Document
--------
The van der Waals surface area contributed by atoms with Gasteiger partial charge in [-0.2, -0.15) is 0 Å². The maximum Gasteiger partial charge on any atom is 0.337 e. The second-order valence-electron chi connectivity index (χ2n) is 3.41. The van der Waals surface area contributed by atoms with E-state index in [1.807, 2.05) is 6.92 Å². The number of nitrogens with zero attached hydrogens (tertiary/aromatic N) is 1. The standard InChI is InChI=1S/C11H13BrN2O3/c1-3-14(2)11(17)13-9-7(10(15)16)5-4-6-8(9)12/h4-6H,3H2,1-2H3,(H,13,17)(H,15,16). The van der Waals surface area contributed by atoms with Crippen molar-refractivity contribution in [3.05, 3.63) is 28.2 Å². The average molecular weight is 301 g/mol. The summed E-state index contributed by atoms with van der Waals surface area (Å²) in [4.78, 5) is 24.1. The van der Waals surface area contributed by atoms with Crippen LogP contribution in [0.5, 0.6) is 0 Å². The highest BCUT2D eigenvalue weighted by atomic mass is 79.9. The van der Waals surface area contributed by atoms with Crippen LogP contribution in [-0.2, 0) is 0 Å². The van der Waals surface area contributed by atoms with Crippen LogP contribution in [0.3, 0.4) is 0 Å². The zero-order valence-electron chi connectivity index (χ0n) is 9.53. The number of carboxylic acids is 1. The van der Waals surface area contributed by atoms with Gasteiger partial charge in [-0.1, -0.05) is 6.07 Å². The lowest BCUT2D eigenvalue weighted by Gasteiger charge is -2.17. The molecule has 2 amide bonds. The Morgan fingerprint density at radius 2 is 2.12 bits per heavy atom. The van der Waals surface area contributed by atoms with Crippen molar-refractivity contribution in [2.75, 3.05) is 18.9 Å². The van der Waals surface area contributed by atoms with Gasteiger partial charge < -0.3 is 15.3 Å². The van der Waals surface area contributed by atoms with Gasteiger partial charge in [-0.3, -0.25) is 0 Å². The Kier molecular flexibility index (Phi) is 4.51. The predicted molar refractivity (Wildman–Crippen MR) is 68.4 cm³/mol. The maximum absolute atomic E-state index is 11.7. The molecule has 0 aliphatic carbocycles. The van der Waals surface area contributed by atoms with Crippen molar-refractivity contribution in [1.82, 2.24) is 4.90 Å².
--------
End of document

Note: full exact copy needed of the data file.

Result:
The van der Waals surface area contributed by atoms with Gasteiger partial charge in [-0.2, -0.15) is 0 Å². The maximum Gasteiger partial charge on any atom is 0.337 e. The second-order valence-electron chi connectivity index (χ2n) is 3.41. The van der Waals surface area contributed by atoms with E-state index in [1.807, 2.05) is 6.92 Å². The number of nitrogens with zero attached hydrogens (tertiary/aromatic N) is 1. The standard InChI is InChI=1S/C11H13BrN2O3/c1-3-14(2)11(17)13-9-7(10(15)16)5-4-6-8(9)12/h4-6H,3H2,1-2H3,(H,13,17)(H,15,16). The van der Waals surface area contributed by atoms with Crippen molar-refractivity contribution in [3.05, 3.63) is 28.2 Å². The average molecular weight is 301 g/mol. The summed E-state index contributed by atoms with van der Waals surface area (Å²) in [4.78, 5) is 24.1. The van der Waals surface area contributed by atoms with Crippen LogP contribution in [0.5, 0.6) is 0 Å². The highest BCUT2D eigenvalue weighted by atomic mass is 79.9. The van der Waals surface area contributed by atoms with Crippen LogP contribution in [-0.2, 0) is 0 Å². The van der Waals surface area contributed by atoms with Crippen LogP contribution in [0.3, 0.4) is 0 Å². The zero-order valence-electron chi connectivity index (χ0n) is 9.53. The number of carboxylic acids is 1. The van der Waals surface area contributed by atoms with Gasteiger partial charge in [-0.1, -0.05) is 6.07 Å². The lowest BCUT2D eigenvalue weighted by Gasteiger charge is -2.17. The molecule has 2 amide bonds. The Morgan fingerprint density at radius 2 is 2.12 bits per heavy atom. The van der Waals surface area contributed by atoms with Crippen molar-refractivity contribution in [2.75, 3.05) is 18.9 Å². The van der Waals surface area contributed by atoms with Gasteiger partial charge < -0.3 is 15.3 Å². The van der Waals surface area contributed by atoms with Gasteiger partial charge in [-0.3, -0.25) is 0 Å². The Kier molecular flexibility index (Phi) is 4.51. The predicted molar refractivity (Wildman–Crippen MR) is 68.4 cm³/mol. The maximum absolute atomic E-state index is 11.7. The molecule has 0 aliphatic carbocycles. The van der Waals surface area contributed by atoms with Crippen molar-refractivity contribution in [1.82, 2.24) is 4.90 Å².